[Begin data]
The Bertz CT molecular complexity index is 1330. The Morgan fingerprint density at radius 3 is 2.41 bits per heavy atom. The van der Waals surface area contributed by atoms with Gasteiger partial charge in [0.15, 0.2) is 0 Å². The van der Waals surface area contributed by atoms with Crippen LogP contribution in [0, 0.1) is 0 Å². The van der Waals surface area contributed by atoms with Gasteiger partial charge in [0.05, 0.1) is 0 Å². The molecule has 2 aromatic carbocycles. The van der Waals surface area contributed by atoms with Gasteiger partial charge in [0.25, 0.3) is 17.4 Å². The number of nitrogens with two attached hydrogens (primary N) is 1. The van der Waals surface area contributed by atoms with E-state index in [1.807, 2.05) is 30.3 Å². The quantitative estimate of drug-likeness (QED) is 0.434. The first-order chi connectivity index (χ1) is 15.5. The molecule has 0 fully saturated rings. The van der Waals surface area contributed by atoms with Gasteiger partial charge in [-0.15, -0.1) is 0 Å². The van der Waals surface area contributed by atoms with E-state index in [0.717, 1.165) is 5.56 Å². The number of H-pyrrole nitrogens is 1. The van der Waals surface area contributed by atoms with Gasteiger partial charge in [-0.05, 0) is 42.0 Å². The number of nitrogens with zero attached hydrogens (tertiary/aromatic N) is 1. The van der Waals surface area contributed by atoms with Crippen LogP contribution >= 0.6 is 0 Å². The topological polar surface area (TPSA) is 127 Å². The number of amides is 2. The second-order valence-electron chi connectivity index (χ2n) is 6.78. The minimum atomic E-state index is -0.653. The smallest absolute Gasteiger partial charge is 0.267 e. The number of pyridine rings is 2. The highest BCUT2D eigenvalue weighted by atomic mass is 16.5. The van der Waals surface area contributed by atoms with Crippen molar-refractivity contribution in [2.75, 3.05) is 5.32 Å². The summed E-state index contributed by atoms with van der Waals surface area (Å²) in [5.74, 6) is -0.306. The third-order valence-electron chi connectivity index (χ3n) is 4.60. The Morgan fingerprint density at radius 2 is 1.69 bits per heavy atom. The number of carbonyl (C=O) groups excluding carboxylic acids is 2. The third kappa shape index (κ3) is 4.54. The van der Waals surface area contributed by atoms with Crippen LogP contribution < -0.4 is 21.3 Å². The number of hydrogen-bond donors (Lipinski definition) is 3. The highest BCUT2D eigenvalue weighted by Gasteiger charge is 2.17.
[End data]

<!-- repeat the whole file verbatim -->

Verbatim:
The Bertz CT molecular complexity index is 1330. The Morgan fingerprint density at radius 3 is 2.41 bits per heavy atom. The van der Waals surface area contributed by atoms with Gasteiger partial charge in [0.15, 0.2) is 0 Å². The van der Waals surface area contributed by atoms with Crippen LogP contribution in [0, 0.1) is 0 Å². The van der Waals surface area contributed by atoms with Gasteiger partial charge in [0.05, 0.1) is 0 Å². The molecule has 2 aromatic carbocycles. The van der Waals surface area contributed by atoms with Gasteiger partial charge in [0.25, 0.3) is 17.4 Å². The number of nitrogens with two attached hydrogens (primary N) is 1. The van der Waals surface area contributed by atoms with E-state index in [1.807, 2.05) is 30.3 Å². The quantitative estimate of drug-likeness (QED) is 0.434. The first-order chi connectivity index (χ1) is 15.5. The molecule has 0 fully saturated rings. The van der Waals surface area contributed by atoms with Gasteiger partial charge in [-0.15, -0.1) is 0 Å². The van der Waals surface area contributed by atoms with E-state index in [0.717, 1.165) is 5.56 Å². The number of H-pyrrole nitrogens is 1. The van der Waals surface area contributed by atoms with Gasteiger partial charge in [-0.05, 0) is 42.0 Å². The number of nitrogens with zero attached hydrogens (tertiary/aromatic N) is 1. The van der Waals surface area contributed by atoms with Crippen LogP contribution >= 0.6 is 0 Å². The topological polar surface area (TPSA) is 127 Å². The number of amides is 2. The second-order valence-electron chi connectivity index (χ2n) is 6.78. The minimum atomic E-state index is -0.653. The smallest absolute Gasteiger partial charge is 0.267 e. The number of pyridine rings is 2. The highest BCUT2D eigenvalue weighted by atomic mass is 16.5. The van der Waals surface area contributed by atoms with Crippen molar-refractivity contribution in [2.75, 3.05) is 5.32 Å². The summed E-state index contributed by atoms with van der Waals surface area (Å²) in [5.74, 6) is -0.306. The third-order valence-electron chi connectivity index (χ3n) is 4.60. The Morgan fingerprint density at radius 2 is 1.69 bits per heavy atom. The number of carbonyl (C=O) groups excluding carboxylic acids is 2. The third kappa shape index (κ3) is 4.54. The van der Waals surface area contributed by atoms with Crippen LogP contribution < -0.4 is 21.3 Å². The number of hydrogen-bond donors (Lipinski definition) is 3. The highest BCUT2D eigenvalue weighted by Gasteiger charge is 2.17.